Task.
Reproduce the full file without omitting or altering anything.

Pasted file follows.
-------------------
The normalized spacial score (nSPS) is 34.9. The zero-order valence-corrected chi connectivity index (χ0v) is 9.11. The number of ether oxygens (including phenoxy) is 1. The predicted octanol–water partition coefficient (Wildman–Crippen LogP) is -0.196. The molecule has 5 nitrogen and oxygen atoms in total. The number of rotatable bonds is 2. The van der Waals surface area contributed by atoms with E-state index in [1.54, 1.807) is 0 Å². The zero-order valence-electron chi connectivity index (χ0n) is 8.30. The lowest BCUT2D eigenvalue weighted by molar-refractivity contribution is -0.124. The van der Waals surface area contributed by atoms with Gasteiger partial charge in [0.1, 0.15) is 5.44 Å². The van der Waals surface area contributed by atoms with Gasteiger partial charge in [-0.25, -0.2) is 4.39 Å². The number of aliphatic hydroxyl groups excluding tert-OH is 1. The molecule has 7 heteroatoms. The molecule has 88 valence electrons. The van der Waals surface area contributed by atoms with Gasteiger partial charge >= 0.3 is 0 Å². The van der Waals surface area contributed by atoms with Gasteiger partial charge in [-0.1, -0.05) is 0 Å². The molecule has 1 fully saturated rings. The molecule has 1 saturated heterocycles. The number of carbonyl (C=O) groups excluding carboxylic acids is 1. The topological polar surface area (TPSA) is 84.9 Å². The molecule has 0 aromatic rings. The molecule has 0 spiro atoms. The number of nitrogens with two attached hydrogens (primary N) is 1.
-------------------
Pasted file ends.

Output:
The normalized spacial score (nSPS) is 34.9. The zero-order valence-corrected chi connectivity index (χ0v) is 9.11. The number of ether oxygens (including phenoxy) is 1. The predicted octanol–water partition coefficient (Wildman–Crippen LogP) is -0.196. The molecule has 5 nitrogen and oxygen atoms in total. The number of rotatable bonds is 2. The van der Waals surface area contributed by atoms with E-state index in [1.54, 1.807) is 0 Å². The zero-order valence-electron chi connectivity index (χ0n) is 8.30. The lowest BCUT2D eigenvalue weighted by molar-refractivity contribution is -0.124. The van der Waals surface area contributed by atoms with Gasteiger partial charge in [0.1, 0.15) is 5.44 Å². The van der Waals surface area contributed by atoms with Gasteiger partial charge in [-0.25, -0.2) is 4.39 Å². The number of aliphatic hydroxyl groups excluding tert-OH is 1. The molecule has 7 heteroatoms. The molecule has 88 valence electrons. The van der Waals surface area contributed by atoms with Gasteiger partial charge >= 0.3 is 0 Å². The van der Waals surface area contributed by atoms with Gasteiger partial charge in [-0.1, -0.05) is 0 Å². The molecule has 1 fully saturated rings. The molecule has 1 saturated heterocycles. The number of carbonyl (C=O) groups excluding carboxylic acids is 1. The topological polar surface area (TPSA) is 84.9 Å². The molecule has 0 aromatic rings. The molecule has 0 spiro atoms. The number of nitrogens with two attached hydrogens (primary N) is 1.